A taste of Rome in Prague

The Prague Post

Newly restored spa opened its doors to the public in January

Off busy Senovážné námestí, near the main train station, is an oasis of peace and calming beauty.

The newly opened Spa Experience, tucked into the basement of the Boscolo Hotel Carlo IV, offers tranquility and serenity in a fresh, simple space.

“The concept of the spa is 100 percent natural,” explains Kristina Peres, the spa’s manager. “We want the environment to be as natural as possible.”

The hotel achieved its goal with a combination of basic materials, soft lighting and relaxing music. While the spa’s pool and reception area were already part of the building, the treatment rooms and gym were formally one big meeting space. After about a month of reconstruction, Spa Experience opened to the general public in January.

The hotel outsourced the project to Spa Experience, an Italian company that operates similar facilities at three other Boscolo hotels in Europe. Most of the furniture was imported from Italy. The design was also handled by an Italian studio.

Nothing about the spa is particularly eye-catching. However, it is obvious that everything was thoughtfully chosen to reflect a very specific tone and experience the spa hopes guests will enjoy during their visit. Take the lighting, for example. As Peres explains, its placement and brightness is carefully controlled.

“All the lights are kept dim,” she explains. “We want people to forget the time. It could be day or night.”

The lights throughout are fairly simple. In the treatment rooms, wall sconces with tulip-shaped shades combine with corner stainless steel floor lamps for a relaxing glow. The hallways sport suspended steel row lighting. Each has three bulbs, aimed toward the walls, to avoid the glare of harsh overhead lights.

The pool area offers vaulted ceilings and silver-framed recessed lights. There are no lights above the pool, only in it. Reflections from the lights cast elegant shadows on the pool’s surface.
The most notable light comes disguised as the reception counter. Imported Italian marble is lit from within, giving off a warm welcoming glow.

The lighting provides a flattering backdrop to the spa’s basic furnishings.

“We used simple and natural materials — wood, glass — to recreate a simple and natural atmosphere,” Peres says.

Wood floors are found in the treatment rooms, while stone flooring to recreate the Roman-spa look is laid in the public areas. Frosted glass doors lead you into each treatment room. Dark brown rattan and wood furnishings are used, and yellow cushions are the major source of color. The massage tables are made from a golden wood, and crisp white linens and porcelain all support the natural look. Two of the rooms offer Zen gardens, complete with stones, bamboo and golden branches.
The bamboo look is recreated elsewhere as well. Reeds are etched into the hallway’s walls and frosted onto the long window enclosing the pool area.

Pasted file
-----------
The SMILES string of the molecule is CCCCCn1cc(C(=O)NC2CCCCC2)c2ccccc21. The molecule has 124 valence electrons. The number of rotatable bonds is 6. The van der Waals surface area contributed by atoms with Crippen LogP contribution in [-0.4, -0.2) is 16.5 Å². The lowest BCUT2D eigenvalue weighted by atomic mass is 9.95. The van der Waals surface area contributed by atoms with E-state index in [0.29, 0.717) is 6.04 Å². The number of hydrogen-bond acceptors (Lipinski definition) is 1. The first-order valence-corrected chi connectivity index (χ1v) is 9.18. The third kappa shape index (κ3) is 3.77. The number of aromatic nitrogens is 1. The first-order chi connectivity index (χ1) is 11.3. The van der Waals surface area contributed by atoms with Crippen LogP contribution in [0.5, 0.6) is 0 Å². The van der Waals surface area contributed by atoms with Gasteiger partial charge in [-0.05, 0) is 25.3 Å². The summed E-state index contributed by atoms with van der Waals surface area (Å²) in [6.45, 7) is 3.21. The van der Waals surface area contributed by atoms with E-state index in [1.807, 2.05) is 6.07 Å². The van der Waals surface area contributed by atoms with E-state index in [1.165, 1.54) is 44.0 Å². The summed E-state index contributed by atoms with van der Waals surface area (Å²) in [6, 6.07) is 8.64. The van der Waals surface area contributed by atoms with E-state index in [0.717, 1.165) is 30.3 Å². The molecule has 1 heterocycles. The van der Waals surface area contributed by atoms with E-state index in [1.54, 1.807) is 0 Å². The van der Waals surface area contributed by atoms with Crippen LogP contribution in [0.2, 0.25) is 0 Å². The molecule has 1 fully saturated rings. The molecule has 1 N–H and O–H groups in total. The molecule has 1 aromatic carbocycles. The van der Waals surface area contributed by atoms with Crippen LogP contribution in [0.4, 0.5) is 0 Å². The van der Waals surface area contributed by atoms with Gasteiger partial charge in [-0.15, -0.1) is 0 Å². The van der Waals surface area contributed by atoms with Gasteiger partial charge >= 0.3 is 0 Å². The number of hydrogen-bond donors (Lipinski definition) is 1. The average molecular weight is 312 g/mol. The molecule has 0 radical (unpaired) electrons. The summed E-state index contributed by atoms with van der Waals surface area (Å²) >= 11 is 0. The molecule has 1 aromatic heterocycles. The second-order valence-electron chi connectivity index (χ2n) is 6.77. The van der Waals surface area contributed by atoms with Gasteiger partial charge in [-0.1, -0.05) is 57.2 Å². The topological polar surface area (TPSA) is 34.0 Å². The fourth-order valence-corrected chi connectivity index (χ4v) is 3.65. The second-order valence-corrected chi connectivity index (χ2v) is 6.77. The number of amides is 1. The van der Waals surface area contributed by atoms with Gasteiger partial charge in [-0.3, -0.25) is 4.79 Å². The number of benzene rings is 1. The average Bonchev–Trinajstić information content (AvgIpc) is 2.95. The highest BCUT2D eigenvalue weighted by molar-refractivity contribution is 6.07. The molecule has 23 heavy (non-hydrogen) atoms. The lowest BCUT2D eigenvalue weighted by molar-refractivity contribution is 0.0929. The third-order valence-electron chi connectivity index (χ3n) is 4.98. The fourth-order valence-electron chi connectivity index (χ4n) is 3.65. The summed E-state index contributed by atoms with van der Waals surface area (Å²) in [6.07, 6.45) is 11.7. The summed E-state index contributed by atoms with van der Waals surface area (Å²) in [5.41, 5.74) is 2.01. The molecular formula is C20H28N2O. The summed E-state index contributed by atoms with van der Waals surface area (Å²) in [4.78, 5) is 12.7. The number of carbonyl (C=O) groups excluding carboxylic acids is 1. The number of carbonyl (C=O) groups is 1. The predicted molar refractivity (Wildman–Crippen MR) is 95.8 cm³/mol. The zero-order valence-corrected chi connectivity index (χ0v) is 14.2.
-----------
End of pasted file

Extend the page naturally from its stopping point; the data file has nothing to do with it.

Mosaics play an important part in the spa’s design, too. In the pool area, blue mosaics dominate glittery golds and browns. In keeping with the Roman spa-stone motif, the pool’s tiling is shades of brown with white outlines. In the Turkish bath, the sparkly blue and gold mosaics include white tiles scattered throughout to represent the nighttime sky.

The generous pool area is one of Peres’ favorite areas.

“The water and air temperature, combined with the look of the mosaic and the lighting, gives everyone a good feeling,” she says.

The pool itself — 9 meters (29.5 feet) wide and 17 meters long — sports two whirlpools at either end. Pillars stretching from pool floor to ceiling offer a surprising bit of privacy to the two areas. The two center pillars have flat gold “shelves” that produce a rushing stream of water. Rattan furniture, palm trees and succulent plants complete the simple look. Off to the left is where the Turkish bath as well as a dry sauna can be found. There is also a cooling pool, a place to take a dip and cool your heat-soaked skin following time spent in either the wet or dry sauna.

“It’s deep and narrow — steep to get in and out,” Peres explains. “It’s just like at the original Roman spas.”

The Turkish bath displays a tall, two-tiered bowl fountain, which spouts healing waters. And the dry sauna offers the basic wood-paneled floor, ceiling and benches. A replica “coal cart” (really an electric heater) supplies the heat.

Designers kept the rest of the hotel’s look in mind when styling the spa. Dark woods and furniture can be found in the lobby’s brown-leather club chairs, as well as the massive doorframes of the treatment rooms and gym.

Overall, Spa Experience offers its guests an unassuming place to rejuvenate and pamper themselves.